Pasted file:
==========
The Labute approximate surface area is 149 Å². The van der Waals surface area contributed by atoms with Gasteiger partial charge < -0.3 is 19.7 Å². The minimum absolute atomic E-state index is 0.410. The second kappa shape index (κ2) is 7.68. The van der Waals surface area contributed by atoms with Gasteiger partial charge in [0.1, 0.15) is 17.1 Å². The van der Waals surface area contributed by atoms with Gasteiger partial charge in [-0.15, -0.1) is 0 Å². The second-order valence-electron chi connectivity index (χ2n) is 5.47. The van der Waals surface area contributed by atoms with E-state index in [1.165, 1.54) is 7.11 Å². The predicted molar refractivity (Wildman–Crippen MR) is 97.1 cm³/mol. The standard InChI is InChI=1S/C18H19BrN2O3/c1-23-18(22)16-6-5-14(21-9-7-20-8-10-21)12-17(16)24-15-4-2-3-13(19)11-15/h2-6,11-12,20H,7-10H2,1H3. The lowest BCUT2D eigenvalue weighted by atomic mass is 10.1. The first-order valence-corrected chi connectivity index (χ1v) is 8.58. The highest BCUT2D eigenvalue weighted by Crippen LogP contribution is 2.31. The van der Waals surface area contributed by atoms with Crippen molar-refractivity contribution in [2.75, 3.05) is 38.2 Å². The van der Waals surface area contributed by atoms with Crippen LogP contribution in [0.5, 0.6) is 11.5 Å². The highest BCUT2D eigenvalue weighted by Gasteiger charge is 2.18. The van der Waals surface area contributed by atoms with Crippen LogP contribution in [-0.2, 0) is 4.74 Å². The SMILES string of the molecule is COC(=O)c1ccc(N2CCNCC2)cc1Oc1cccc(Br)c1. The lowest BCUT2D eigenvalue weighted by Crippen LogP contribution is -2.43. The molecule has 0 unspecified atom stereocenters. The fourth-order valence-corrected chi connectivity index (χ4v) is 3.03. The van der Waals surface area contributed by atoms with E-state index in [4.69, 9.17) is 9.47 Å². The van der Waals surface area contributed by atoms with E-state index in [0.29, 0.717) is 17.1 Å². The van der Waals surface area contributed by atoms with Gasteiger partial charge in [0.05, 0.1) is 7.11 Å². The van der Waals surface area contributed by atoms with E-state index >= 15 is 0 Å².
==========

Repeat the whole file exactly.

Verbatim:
The Labute approximate surface area is 149 Å². The van der Waals surface area contributed by atoms with Gasteiger partial charge < -0.3 is 19.7 Å². The minimum absolute atomic E-state index is 0.410. The second kappa shape index (κ2) is 7.68. The van der Waals surface area contributed by atoms with Gasteiger partial charge in [0.1, 0.15) is 17.1 Å². The van der Waals surface area contributed by atoms with Gasteiger partial charge in [-0.15, -0.1) is 0 Å². The second-order valence-electron chi connectivity index (χ2n) is 5.47. The van der Waals surface area contributed by atoms with E-state index in [1.165, 1.54) is 7.11 Å². The predicted molar refractivity (Wildman–Crippen MR) is 97.1 cm³/mol. The standard InChI is InChI=1S/C18H19BrN2O3/c1-23-18(22)16-6-5-14(21-9-7-20-8-10-21)12-17(16)24-15-4-2-3-13(19)11-15/h2-6,11-12,20H,7-10H2,1H3. The lowest BCUT2D eigenvalue weighted by atomic mass is 10.1. The first-order valence-corrected chi connectivity index (χ1v) is 8.58. The highest BCUT2D eigenvalue weighted by Crippen LogP contribution is 2.31. The van der Waals surface area contributed by atoms with Crippen molar-refractivity contribution in [2.75, 3.05) is 38.2 Å². The van der Waals surface area contributed by atoms with Crippen LogP contribution in [0.5, 0.6) is 11.5 Å². The highest BCUT2D eigenvalue weighted by Gasteiger charge is 2.18. The van der Waals surface area contributed by atoms with Crippen LogP contribution in [-0.2, 0) is 4.74 Å². The SMILES string of the molecule is COC(=O)c1ccc(N2CCNCC2)cc1Oc1cccc(Br)c1. The lowest BCUT2D eigenvalue weighted by Crippen LogP contribution is -2.43. The molecule has 0 unspecified atom stereocenters. The fourth-order valence-corrected chi connectivity index (χ4v) is 3.03. The van der Waals surface area contributed by atoms with E-state index in [4.69, 9.17) is 9.47 Å². The van der Waals surface area contributed by atoms with E-state index in [0.29, 0.717) is 17.1 Å². The van der Waals surface area contributed by atoms with Gasteiger partial charge in [0.05, 0.1) is 7.11 Å². The van der Waals surface area contributed by atoms with E-state index >= 15 is 0 Å².